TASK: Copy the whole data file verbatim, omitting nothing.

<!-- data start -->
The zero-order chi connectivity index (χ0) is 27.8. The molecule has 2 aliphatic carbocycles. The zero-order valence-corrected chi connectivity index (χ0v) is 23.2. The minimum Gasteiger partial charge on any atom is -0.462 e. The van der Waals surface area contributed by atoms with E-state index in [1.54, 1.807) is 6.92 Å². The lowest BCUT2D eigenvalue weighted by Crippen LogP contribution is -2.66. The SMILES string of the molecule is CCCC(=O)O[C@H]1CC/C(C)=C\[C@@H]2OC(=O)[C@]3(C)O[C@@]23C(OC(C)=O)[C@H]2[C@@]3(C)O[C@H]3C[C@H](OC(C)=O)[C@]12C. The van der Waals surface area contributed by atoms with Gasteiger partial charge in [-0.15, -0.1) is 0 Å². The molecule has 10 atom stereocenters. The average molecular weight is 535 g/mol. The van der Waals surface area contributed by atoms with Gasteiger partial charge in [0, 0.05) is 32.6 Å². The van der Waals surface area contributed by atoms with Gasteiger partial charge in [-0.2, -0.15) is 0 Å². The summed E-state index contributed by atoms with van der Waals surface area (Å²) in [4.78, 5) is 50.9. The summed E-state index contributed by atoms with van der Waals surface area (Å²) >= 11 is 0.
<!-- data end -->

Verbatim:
The zero-order chi connectivity index (χ0) is 27.8. The molecule has 2 aliphatic carbocycles. The zero-order valence-corrected chi connectivity index (χ0v) is 23.2. The minimum Gasteiger partial charge on any atom is -0.462 e. The van der Waals surface area contributed by atoms with E-state index in [1.54, 1.807) is 6.92 Å². The lowest BCUT2D eigenvalue weighted by Crippen LogP contribution is -2.66. The SMILES string of the molecule is CCCC(=O)O[C@H]1CC/C(C)=C\[C@@H]2OC(=O)[C@]3(C)O[C@@]23C(OC(C)=O)[C@H]2[C@@]3(C)O[C@H]3C[C@H](OC(C)=O)[C@]12C. The van der Waals surface area contributed by atoms with Gasteiger partial charge in [-0.15, -0.1) is 0 Å². The molecule has 10 atom stereocenters. The average molecular weight is 535 g/mol. The van der Waals surface area contributed by atoms with Gasteiger partial charge in [0, 0.05) is 32.6 Å². The van der Waals surface area contributed by atoms with Gasteiger partial charge in [-0.2, -0.15) is 0 Å². The summed E-state index contributed by atoms with van der Waals surface area (Å²) in [4.78, 5) is 50.9. The summed E-state index contributed by atoms with van der Waals surface area (Å²) >= 11 is 0.